Bernard Fields begins the interview with a discussion of his early years, growing up in Brooklyn, New York. Fields was encouraged by his parents to excel in scholastic endeavors. After graduating high school at the age of sixteen, Fields enrolled at Brandeis University. After a mediocre start, he finished college at the top of his class, receiving an A.B. in biology in 1958. Fields loved biology and wanted to become an M.D. He attended New York University School of Medicine, earning his M.D. in 1962. While at NYU, Fields first became interested in neuroscience and how diseases affect the central nervous system. He then received an internship with Beth Israel Hospital in Boston, where he became involved in infectious diseases. After completing his doctoral training, Fields took a fellowship in infectious diseases with Mort Swartz at Massachusetts General Hospital.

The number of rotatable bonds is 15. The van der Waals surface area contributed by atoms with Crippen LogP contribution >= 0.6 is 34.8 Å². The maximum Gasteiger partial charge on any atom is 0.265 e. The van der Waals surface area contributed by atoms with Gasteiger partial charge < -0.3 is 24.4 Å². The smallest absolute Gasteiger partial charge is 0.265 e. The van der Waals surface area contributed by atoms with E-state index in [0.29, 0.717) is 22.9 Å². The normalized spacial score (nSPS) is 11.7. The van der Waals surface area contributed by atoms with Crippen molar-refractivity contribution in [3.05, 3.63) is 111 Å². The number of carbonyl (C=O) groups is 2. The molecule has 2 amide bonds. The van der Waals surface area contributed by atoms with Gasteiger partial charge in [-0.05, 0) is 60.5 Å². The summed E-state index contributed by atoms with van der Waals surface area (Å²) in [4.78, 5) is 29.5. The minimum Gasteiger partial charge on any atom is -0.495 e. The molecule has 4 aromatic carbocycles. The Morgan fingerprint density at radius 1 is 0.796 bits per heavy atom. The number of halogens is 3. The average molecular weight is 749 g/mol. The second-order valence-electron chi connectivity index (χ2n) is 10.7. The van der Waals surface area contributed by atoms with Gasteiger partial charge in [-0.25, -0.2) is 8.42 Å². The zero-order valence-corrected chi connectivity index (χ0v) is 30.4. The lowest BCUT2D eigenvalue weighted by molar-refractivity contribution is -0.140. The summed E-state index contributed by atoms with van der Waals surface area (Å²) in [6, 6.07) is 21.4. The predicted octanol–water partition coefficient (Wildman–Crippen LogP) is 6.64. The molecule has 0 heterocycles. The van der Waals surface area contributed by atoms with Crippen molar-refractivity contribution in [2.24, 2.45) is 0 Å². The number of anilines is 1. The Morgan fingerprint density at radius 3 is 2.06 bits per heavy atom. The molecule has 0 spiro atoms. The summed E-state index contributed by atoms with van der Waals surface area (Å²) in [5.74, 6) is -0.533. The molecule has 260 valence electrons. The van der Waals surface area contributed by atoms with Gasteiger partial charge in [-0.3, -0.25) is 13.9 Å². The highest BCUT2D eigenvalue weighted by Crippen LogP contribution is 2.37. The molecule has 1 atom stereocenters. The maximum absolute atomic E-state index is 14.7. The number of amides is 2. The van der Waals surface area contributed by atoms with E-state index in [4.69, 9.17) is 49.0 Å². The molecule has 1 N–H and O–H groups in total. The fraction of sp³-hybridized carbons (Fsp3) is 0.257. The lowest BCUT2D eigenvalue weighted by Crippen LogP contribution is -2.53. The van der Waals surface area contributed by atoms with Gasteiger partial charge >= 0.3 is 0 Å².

Infectious diseases fascinated Fields and he began to move toward a career in microbiology and virology. In 1967, after two years of military service in Atlanta, Georgia, with the Centers for Disease Control, Fields moved back to New York with his new wife and three stepchildren, accepting a research fellowship with Wolfgang K. Joklik at Albert Einstein College of Medicine. While at Einstein, Fields began research on Reovirus, which would become one of his life-long research projects. His research focused on the genetics of Reovirus and how the virus interacted with animal cells. In 1969, Fields became Associate Professor of Medicine and Cell Biology at Einstein, and held that position until 1975, when he joined the faculty at Harvard Medical School as Head of Infectious Diseases. With his research fellows, Fields studied different strains of Reovirus and how they mutated to cause different diseases. Fields became Chairman of the Microbiology and Molecular Genetics Department at Harvard in 1982, ending his extensive research in infectious diseases just as AIDS hit the world scene. Fields concludes the interview with a discussion of the future of biological research, developing working relationships with students, and his personal battle with pancreatic cancer.
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